MUSC Medical Links Charleston Links Archives Medical Educator Speakers Bureau Seminars and Events Research Studies Research Grants Catalyst PDF File Community Happenings Campus News

Return to Main Menu

Staff influenza prevention campaign launched

by Mary Allen, R.N., Beth Rhoton, R.N., and Linda Formby R.N.
As part of its mission to stem the spread of disease, especially in the face of the traditional flu season, MUSC employees are urged to receive a vaccine.
Infection Control's Mary Allen administers the flu vaccine to Dr. Jerry Reves, dean, College of Medicine on Sept. 24.

The flu vaccine is free to employees, students and volunteers of MUSC, MUHA and UMA and will be available Oct.15 and 16, at the tents set up at both the University Hospital and Ashley River Tower. Hours of operation will be 7 a.m. to 7 p.m. to cover all shifts.
Influenza vaccines also will be available at MUSC Employee and Student Health Services and at clinics at ART, IOP and Ambulatory Care locations. Clinical managers may opt to immunize their own staff. (Contact Employee Health Services for additional information.)
In addition, flu vaccines will be provided at Wellness Wednesdays beginning Oct. 22 and continuing through Nov. 26. Wellness Wednesdays are held from 10 a.m. to 1 p.m. in the Children’s Hospital lobby.
A flu vaccine consent form will be available online at the Employee Health Web site so that staff can print and complete the forms ahead of time. Those arriving at the vaccine tents on Oct. 15 and 16 with a completed and signed form may use the express lane.
Consent forms will also be available at all vaccine clinics and locations.

Breaking the cycle
Breaking the transmission cycle of influenza from health care worker-to-patient will prevent the spread of infection and significantly decrease complications due to illness.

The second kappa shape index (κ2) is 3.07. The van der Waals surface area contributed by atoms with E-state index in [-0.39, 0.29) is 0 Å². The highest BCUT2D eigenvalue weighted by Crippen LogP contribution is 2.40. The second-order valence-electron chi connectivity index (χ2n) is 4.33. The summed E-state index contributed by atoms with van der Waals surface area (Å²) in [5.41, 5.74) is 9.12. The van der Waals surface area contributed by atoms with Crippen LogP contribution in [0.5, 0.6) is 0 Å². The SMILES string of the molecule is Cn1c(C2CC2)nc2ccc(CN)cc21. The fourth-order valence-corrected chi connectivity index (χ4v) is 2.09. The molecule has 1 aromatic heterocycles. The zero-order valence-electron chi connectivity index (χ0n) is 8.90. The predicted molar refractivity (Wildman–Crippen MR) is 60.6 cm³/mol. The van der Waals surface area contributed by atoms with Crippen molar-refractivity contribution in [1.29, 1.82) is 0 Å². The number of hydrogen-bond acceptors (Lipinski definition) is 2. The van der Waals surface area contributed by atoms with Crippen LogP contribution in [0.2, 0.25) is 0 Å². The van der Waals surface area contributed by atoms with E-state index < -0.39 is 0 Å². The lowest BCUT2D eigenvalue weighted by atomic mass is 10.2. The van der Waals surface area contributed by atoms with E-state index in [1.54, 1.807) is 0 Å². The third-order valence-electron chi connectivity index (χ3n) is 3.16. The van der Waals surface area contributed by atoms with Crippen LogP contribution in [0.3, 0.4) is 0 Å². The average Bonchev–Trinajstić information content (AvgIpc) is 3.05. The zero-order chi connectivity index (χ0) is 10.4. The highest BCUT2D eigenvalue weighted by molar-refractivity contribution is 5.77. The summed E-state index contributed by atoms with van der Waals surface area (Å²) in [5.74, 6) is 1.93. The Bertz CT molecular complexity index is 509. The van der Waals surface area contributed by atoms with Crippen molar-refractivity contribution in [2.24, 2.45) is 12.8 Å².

Evidence-based methods of preventing cross transmission of influenza in the health care setting include:
  • health care worker influenza vaccination programs,
  • meticulous hand hygiene practices, and
  • consistent use of appropriate barriers.
Outbreaks of influenza typically occur in the United States during the late fall through the spring seasons. Influenza viruses can cause disease among persons in any age group, and people of any age who have medical conditions are at increased risk for complications from the flu. Influenza-associated pneumonia and other influenza complications can occur at any age. Medical conditions, such as underlying heart or lung disease, organ transplantation, and cancer with chemotherapy predispose patients to higher risk associated with the flu. Complications and death related to influenza are highest among children aged 2 years and younger, adults 65 years and older.
The most important reservoirs of influenza virus are infected people who are most contagious during the first three days of illness. These individuals also can shed the virus beginning the day before symptoms appear and up to seven or more days after onset of symptoms. Infected persons, children and severely immune compromised individuals may shed the virus for longer periods. Asymptomatic individuals who are infected with influenza virus, also can shed the virus and are likely infectious.
Annual influenza vaccination is the most effective method for preventing influenza virus infection and its complications. In addition to vaccination, the use of hand hygiene and standard precautions become paramount as a first line of defense.
Health care workers are advised to review precautionary measures outlined in infection control policies.